APOD: The Colliding Spiral Galaxies of Arp 274 (2023 Jan 23)

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APOD: The Colliding Spiral Galaxies of Arp 274 (2023 Jan 23)

Post by APOD Robot » Mon Jan 23, 2023 5:05 am

Image The Colliding Spiral Galaxies of Arp 274

Explanation: Two galaxies are squaring off in Virgo and here are the latest pictures. When two galaxies collide, the stars that compose them usually do not. This is because galaxies are mostly empty space and, however bright, stars only take up only a small fraction of that space. But during the collision, one galaxy can rip the other apart gravitationally, and dust and gas common to both galaxies does collide. If the two galaxies merge, black holes that likely resided in each galaxy center may eventually merge. Because the distances are so large, the whole thing takes place in slow motion -- over hundreds of millions of years. Besides the two large spiral galaxies, a smaller third galaxy is visible on the far left of the featured image of Arp 274, also known as NGC 5679. Arp 274 spans about 200,000 light years across and lies about 400 million light years away toward the constellation of Virgo.

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Ann
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Re: APOD: The Colliding Spiral Galaxies of Arp 274 (2023 Jan 23)

Post by Ann » Mon Jan 23, 2023 6:43 am

Let's look at what processing does to an astronomical image, by comparing Mehmet Hakan Özsaraç's version of Arp 274 with the original NASA image!


As you can see, Mehmet Hakan Özsaraç has "shed more light" on the galaxies of Arp 274 than the original NASA image. The galaxies look brighter in Özsaraç's image, and we see more of the faint old population in each galaxy, as well as more details in the centers of the two larger galaxies. So in short, we get a more generous slice of galactic helping, with more cream and perhaps a cherry on top! 🍰 :D

But as a Color Commentator, I'm somewhat critical of the pink color of the center of the large spiral in Özsaraç's image. In RGB+Hα pictures of galaxies, like today's APOD, the pink color signals high levels of hydrogen alpha and high levels of star formation. All the little pink dots that follow the spiral arms of the two spirals of Arp 274 are indeed bright pink nebulas whose color is due to hot young stars whose ultraviolet light ionizes the birth clouds of these stars and makes clouds glow pink.

But we don't normally see galaxies with bright pink centers. It happens, of course, like in NGC 4194. But almost all reasonably large and well-behaved spiral galaxies have yellow centers.


So I have some issues with the pink color of the center of the largest galaxy of Arp 274, which suggests the presence of an explosive starforming event that isn't there.

Then again, the galaxies of Arp 274 will merge in the future. So if the center of the largest spiral of Arp 274 looks like the center of NGC 1512 today (or, in the words of Tom Lehrer, and with a nod to DL MARTIN, as far as the news has come to Harvard), in the future the center of the merger product of these three galaxies may well look like NGC 4194.

Ann
Last edited by Ann on Tue Jan 24, 2023 5:31 am, edited 1 time in total.
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Re: APOD: The Colliding Spiral Galaxies of Arp 274 (2023 Jan 23)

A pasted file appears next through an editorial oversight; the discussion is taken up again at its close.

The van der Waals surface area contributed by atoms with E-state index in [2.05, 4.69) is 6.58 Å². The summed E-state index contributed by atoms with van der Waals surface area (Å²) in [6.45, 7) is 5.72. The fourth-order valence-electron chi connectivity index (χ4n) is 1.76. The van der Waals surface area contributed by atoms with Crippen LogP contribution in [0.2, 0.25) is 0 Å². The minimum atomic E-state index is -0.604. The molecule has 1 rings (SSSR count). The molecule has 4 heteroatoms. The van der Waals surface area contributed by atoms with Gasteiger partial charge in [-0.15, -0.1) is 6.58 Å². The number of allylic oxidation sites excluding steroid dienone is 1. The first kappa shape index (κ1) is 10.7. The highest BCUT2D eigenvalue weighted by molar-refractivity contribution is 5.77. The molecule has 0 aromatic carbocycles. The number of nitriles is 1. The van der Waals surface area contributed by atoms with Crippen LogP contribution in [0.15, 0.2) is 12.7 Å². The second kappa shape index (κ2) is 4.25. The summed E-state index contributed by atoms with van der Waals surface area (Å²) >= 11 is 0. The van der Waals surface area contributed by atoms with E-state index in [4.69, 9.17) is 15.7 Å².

Post by ill » Mon Jan 23, 2023 11:53 am

How bright would the night sky be for people living on NGC 5679 if facing those two merging monsters

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Re: APOD: The Colliding Spiral Galaxies of Arp 274 (2023 Jan 23)

Post by Cousin Ricky » Mon Jan 23, 2023 1:10 pm

Ann wrote: Mon Jan 23, 2023 6:43 am But as a Color Commentator, I'm somewhat critical of the pink color of the center of the large spiral in Özsaraç's image. In RGB+Hα pictures of galaxies, like today's APOD, the pink color signals high level of hydrogen alpha and high levels of star formation. All the little pink dots that follow the spiral arms of the two spirals of Arp 274 are indeed bright pink nebulas whose color is due to hot young stars whose ultraviolet light ionizes the birth clouds of these stars and makes clouds glow pink.
The center galaxy has a higher redshift than the other two. Could this explain it?

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Re: APOD: The Colliding Spiral Galaxies of Arp 274 (2023 Jan 23)

Post by Chris Peterson » Mon Jan 23, 2023 2:01 pm

ill wrote: Mon Jan 23, 2023 11:53 am How bright would the night sky be for people living on NGC 5679 if facing those two merging monsters
The brightness would be similar to how the Milky Way appears to us in our night sky. Depending on distance, it would just be more spread out, covering more sky.
Chris

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Re: APOD: The Colliding Spiral Galaxies of Arp 274 (2023 Jan 23)

Post by Chris Peterson » Mon Jan 23, 2023 2:03 pm

Cousin Ricky wrote: Mon Jan 23, 2023 1:10 pm
Ann wrote: Mon Jan 23, 2023 6:43 am But as a Color Commentator, I'm somewhat critical of the pink color of the center of the large spiral in Özsaraç's image. In RGB+Hα pictures of galaxies, like today's APOD, the pink color signals high level of hydrogen alpha and high levels of star formation. All the little pink dots that follow the spiral arms of the two spirals of Arp 274 are indeed bright pink nebulas whose color is due to hot young stars whose ultraviolet light ionizes the birth clouds of these stars and makes clouds glow pink.
The center galaxy has a higher redshift than the other two. Could this explain it?
The redshifts involved are too small to visually impact the color.
Chris

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thecolomb77

Re: APOD: The Colliding Spiral Galaxies of Arp 274 (2023 Jan 23)

Post by thecolomb77 » Mon Jan 23, 2023 2:34 pm

Ann wrote: Mon Jan 23, 2023 6:43 am Let's look at what processing does to an astronomical image, by comparing Mehmet Hakan Özsaraç's version of Arp 274 with the original NASA image!


As you can see, Mehmet Hakan Özsaraç has "shed more light" on the galaxies of Arp 274 than the original NASA image. The galaxies look brighter in Özsaraç's image, and we see more of the faint old population in each galaxy, as well as more details in the centers of the two larger galaxies. So in short, we get a more generous slice of galactic helping, with more cream and perhaps a cherry on top! 🍰 :D

But as a Color Commentator, I'm somewhat critical of the pink color of the center of the large spiral in Özsaraç's image. In RGB+Hα pictures of galaxies, like today's APOD, the pink color signals high level of hydrogen alpha and high levels of star formation. All the little pink dots that follow the spiral arms of the two spirals of Arp 274 are indeed bright pink nebulas whose color is due to hot young stars whose ultraviolet light ionizes the birth clouds of these stars and makes clouds glow pink.